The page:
SEEKING THE TRUE, OBJECTIVE GOOD OF THE OTHER
“We read to know we are not alone.” So says C.S. Lewis in William Nicholson’s play Shadowlands. As an introvert with a compulsion for reading, I appreciate the sentiment. As someone with a similar penchant for authoring the written word, I’m inclined to say we write for the same reason.
Loneliness is part of the reason I got into writing. When my wife, first child, and I moved to Bangkok in 2014, I sorely missed my friends back in the States. Keeping in touch with them was difficult due to the time difference (11 or 12 hours, depending on daylight savings time). I yearned, in particular, for the kinds of intellectual — or, perhaps more accurately, pseudo-intellectual — conversations I had with members of my men’s Bible-study group in Virginia.
Deprived of that intellectual outlet, I took to writing. The NOR graciously published one of my early attempts. The articles I wrote provoked email exchanges not only with friends and family back home but with perfect strangers.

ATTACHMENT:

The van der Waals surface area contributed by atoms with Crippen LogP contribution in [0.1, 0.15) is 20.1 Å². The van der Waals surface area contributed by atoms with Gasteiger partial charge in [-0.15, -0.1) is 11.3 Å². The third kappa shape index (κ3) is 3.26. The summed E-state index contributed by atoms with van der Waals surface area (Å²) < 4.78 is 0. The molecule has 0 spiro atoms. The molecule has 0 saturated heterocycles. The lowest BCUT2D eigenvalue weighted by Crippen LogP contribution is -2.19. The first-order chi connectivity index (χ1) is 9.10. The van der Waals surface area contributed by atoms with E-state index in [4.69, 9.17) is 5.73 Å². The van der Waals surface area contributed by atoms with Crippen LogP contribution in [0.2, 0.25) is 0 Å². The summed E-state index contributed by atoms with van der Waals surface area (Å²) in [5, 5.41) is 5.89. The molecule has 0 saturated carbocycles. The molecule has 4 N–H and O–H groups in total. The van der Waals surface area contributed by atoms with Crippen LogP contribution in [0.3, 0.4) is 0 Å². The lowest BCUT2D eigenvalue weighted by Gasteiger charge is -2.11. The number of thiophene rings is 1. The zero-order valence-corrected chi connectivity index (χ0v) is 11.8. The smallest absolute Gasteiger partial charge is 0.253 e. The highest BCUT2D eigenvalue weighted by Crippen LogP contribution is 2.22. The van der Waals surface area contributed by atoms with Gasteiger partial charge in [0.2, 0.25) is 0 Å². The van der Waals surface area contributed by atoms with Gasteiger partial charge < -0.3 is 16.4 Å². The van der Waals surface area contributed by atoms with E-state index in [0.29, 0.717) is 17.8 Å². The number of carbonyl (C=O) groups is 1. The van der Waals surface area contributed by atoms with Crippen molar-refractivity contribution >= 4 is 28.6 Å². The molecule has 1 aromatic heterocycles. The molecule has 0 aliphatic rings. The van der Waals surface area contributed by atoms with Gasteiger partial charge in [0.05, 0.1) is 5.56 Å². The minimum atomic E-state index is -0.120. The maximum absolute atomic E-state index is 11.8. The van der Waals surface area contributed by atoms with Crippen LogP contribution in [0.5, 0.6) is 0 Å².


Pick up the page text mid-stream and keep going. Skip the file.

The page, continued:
Sometimes the responses from unknown readers were short and cordial. Sometimes they were disgruntled and condemnatory. And sometimes they were just plain bizarre, picking obscure fights with me over some peripheral point I had made, or asking me for some odd favor.
Much to my surprise, my writing has generated many friendships over the past six years. Some of those friends are editors, fellow writers, and book publicists, while others are casual or regular readers. Several of them I now count as my closest friends.
Understanding and succeeding in friendship is a regrettably overlooked exercise. Advice columns, books, websites, and mobile applications are devoted to romantic relationships: how to pursue them, how to procure them, and how to preserve them. Much less attention is paid to platonic friendships.
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